London Design Festival: London's 6 Best Minimalist Restauran

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Citrus shochu, rose vermouth, yuzu and peach bitters
Citrus shochu, rose vermouth, yuzu and peach bittersPhotography by Neil Wissink

As the London Design Festival wraps up, The Hunger celebrates a marriage of delectable food and sleek design at Granger & Co, alongside a celebration of London’s best minimalist restaurant interiors

Self-taught chef Bill Granger’s broad-reaching approach to menu-building has made him one of Australia’s most recognised restaurateurs and food writers. The son of a vegetarian mother and butcher father, Granger started out studying art, before his pursuits eventually became culinary. Now alongside his eponymous restaurants back home, he has just launched the second London branch of Granger & Co. Based in Clerkenwell, London’s design district, the interior was a primary consideration. “Our starting points for Bill’s restaurants are always comfort, ease, acoustics and light,” says Meacham Nockles McQualter, the Sydney architects who designed the space. “We’re fond of open, sunny rooms, and the height of the existing 1920s windows was raised to make the space stronger.”

For the food, the New World menu favours unequivocal fusion with decidedly spicy influences from Southeast Asia. Expect Korean fried chicken alongside masala roast bream, and bonito, tofu, potato and parmesan pizza sidling up to a shrimp burger with jalapeño mayonnaise. All to be enjoyed in a setting of restrained splendour that combines the type of materials appropriate for a domestic kitchen – rattan chairs, and dappled hardwearing countertops – with more industrial pieces including wall lights made in Italy for a German hotel in the 1960s. “We’ve used lots of banquettes for comfort, and to anchor the room and help people feel relaxed,” explains Meacham Nockles McQualter. “We’ve also added a few flowers, and works by Australian artists Polly Borland and Eliza Hutchinson for a touch of home.”

Other minimal London restaurant interiors that we love:

One of the latest entrants to London’s independent restaurant scene, Highbury’s Primeur is an object lesson in form = beauty. They get everything right: big wooden sharing tables that don’t crowd intimacy out, sliding ex-garage doors that let the inside in, and wide-bodied metal light fixtures designed in his spare time by co-owner Jeremie Cometto-Lingenheim. Even the scarecrow broom stored on the wall is as stylish as it is useful.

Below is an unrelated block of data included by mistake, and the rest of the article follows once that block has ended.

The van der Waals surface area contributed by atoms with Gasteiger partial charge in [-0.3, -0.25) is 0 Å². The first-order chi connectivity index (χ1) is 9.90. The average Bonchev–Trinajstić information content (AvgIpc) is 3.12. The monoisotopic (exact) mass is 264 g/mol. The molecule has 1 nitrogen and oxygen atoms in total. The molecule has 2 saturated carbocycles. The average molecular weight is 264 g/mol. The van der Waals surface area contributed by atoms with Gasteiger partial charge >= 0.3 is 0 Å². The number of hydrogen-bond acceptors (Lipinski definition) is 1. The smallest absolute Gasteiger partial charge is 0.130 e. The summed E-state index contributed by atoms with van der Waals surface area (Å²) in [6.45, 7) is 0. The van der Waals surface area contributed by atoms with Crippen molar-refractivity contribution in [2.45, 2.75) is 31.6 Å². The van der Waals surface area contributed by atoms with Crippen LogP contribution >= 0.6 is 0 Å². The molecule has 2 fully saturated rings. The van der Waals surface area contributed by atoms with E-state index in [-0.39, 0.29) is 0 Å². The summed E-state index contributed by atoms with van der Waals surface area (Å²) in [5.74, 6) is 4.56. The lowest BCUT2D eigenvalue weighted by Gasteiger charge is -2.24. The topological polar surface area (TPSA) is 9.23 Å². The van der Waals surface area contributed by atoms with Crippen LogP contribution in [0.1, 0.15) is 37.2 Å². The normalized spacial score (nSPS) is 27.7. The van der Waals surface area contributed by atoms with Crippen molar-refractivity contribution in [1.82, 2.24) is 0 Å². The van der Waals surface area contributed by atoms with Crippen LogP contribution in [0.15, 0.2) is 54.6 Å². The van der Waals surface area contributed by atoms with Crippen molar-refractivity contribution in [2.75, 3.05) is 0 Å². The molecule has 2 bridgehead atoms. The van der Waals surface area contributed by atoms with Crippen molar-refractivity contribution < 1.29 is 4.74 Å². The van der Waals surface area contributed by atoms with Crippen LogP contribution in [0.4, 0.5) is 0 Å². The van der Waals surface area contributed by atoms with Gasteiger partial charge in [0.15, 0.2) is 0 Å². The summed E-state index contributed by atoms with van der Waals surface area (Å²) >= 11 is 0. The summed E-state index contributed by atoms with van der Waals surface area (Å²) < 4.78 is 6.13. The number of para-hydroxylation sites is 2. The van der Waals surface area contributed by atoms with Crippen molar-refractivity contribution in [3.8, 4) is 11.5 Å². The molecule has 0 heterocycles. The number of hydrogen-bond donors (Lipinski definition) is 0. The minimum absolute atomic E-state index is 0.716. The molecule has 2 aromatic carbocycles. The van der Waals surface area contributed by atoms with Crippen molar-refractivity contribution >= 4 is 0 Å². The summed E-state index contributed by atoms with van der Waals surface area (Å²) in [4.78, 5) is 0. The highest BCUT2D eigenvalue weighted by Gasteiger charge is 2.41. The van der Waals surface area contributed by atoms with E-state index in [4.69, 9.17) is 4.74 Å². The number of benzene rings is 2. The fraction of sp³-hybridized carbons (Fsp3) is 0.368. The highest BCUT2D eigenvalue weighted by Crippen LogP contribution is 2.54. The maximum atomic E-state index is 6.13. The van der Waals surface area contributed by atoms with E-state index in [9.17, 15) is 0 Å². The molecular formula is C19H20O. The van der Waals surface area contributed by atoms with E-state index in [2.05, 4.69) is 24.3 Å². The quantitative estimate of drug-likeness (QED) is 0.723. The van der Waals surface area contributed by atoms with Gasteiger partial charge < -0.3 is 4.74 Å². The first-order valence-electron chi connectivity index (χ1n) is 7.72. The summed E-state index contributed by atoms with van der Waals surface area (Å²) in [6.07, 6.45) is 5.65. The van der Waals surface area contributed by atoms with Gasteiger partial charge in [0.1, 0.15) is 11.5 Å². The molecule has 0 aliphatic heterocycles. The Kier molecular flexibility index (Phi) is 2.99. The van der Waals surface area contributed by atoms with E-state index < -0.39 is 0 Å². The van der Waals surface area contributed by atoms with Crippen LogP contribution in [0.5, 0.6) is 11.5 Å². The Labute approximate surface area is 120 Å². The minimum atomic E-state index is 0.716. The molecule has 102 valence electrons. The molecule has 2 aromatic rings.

The Clove Club
Think post-war schoolroom meets the-brasserie-you-recommend-to-all-your-friends, and you’ll start to get an idea of this east London bar and dining room’s particular charm. The vibe is grown-up and down-to-earth, with high ceilings in Farrow & Ball-worthy shades and an open kitchen that shakes off the civic dust of the location’s town hall past. Intimate table settings are enhanced by top-notch British-made cutlery and tableware.

Whence Story? Once the site of a public lavatory in Bermondsey, British wunderchef Tom Seller’s first restaurant is an island of Nordic-inspired calm in the midst of thru-roads to London and Tower Bridges. Small, sparse and mostly windows, the building is a bit cute and cottagey – if you lived in a shire ruled by Arne Jacobsen.

Italian eatery Ombra on Vyner Street is backed by a group of local architects who were hankering for a decent plate of lunchtime homemade pasta, so they imported Venetian chef Andrea Michelon to that end. The place was first populated with wildly uncomfortable, throne-like chairs, but has settled into a perfect mix of relaxed contemporary design that is enhanced by the Italian staff’s largesse.

The décor at chef James Lowe’s first venue doesn’t announce itself, but this interior has made the list because they’ve managed to transform a relatively unexceptional space in east London’s Tea Building into a room with minimalist savvy and a touch of warmth, ergo avoiding the danger of being just another cookie-cutter warehouse conversion.

Granger & Co is at 50 Sekforde Street, London, EC1.

Text by Ananda Pellerin

Ananda Pellerin is a London-based writer and editor, and Neil Wissink is a visual artist also based in London. Read more from The Hunger here, and contact The Hunger here.